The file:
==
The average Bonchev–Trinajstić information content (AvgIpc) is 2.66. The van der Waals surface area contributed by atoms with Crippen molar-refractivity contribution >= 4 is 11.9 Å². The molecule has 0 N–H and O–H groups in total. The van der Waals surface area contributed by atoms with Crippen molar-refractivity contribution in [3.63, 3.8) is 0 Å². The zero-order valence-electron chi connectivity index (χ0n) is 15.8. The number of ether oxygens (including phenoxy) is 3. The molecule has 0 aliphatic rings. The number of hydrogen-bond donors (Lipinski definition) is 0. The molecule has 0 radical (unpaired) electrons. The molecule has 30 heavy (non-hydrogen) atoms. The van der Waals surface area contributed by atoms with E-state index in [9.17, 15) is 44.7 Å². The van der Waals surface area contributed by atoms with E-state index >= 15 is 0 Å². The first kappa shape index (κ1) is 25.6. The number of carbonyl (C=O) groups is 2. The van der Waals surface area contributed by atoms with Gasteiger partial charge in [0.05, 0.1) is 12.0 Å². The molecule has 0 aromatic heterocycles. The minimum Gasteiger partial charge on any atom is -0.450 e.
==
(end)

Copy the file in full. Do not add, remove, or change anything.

The average Bonchev–Trinajstić information content (AvgIpc) is 2.66. The van der Waals surface area contributed by atoms with Crippen molar-refractivity contribution >= 4 is 11.9 Å². The molecule has 0 N–H and O–H groups in total. The van der Waals surface area contributed by atoms with Crippen molar-refractivity contribution in [3.63, 3.8) is 0 Å². The zero-order valence-electron chi connectivity index (χ0n) is 15.8. The number of ether oxygens (including phenoxy) is 3. The molecule has 0 aliphatic rings. The number of hydrogen-bond donors (Lipinski definition) is 0. The molecule has 0 radical (unpaired) electrons. The molecule has 30 heavy (non-hydrogen) atoms. The van der Waals surface area contributed by atoms with E-state index in [9.17, 15) is 44.7 Å². The van der Waals surface area contributed by atoms with E-state index >= 15 is 0 Å². The first kappa shape index (κ1) is 25.6. The number of carbonyl (C=O) groups is 2. The van der Waals surface area contributed by atoms with Gasteiger partial charge in [0.05, 0.1) is 12.0 Å². The molecule has 0 aromatic heterocycles. The minimum Gasteiger partial charge on any atom is -0.450 e.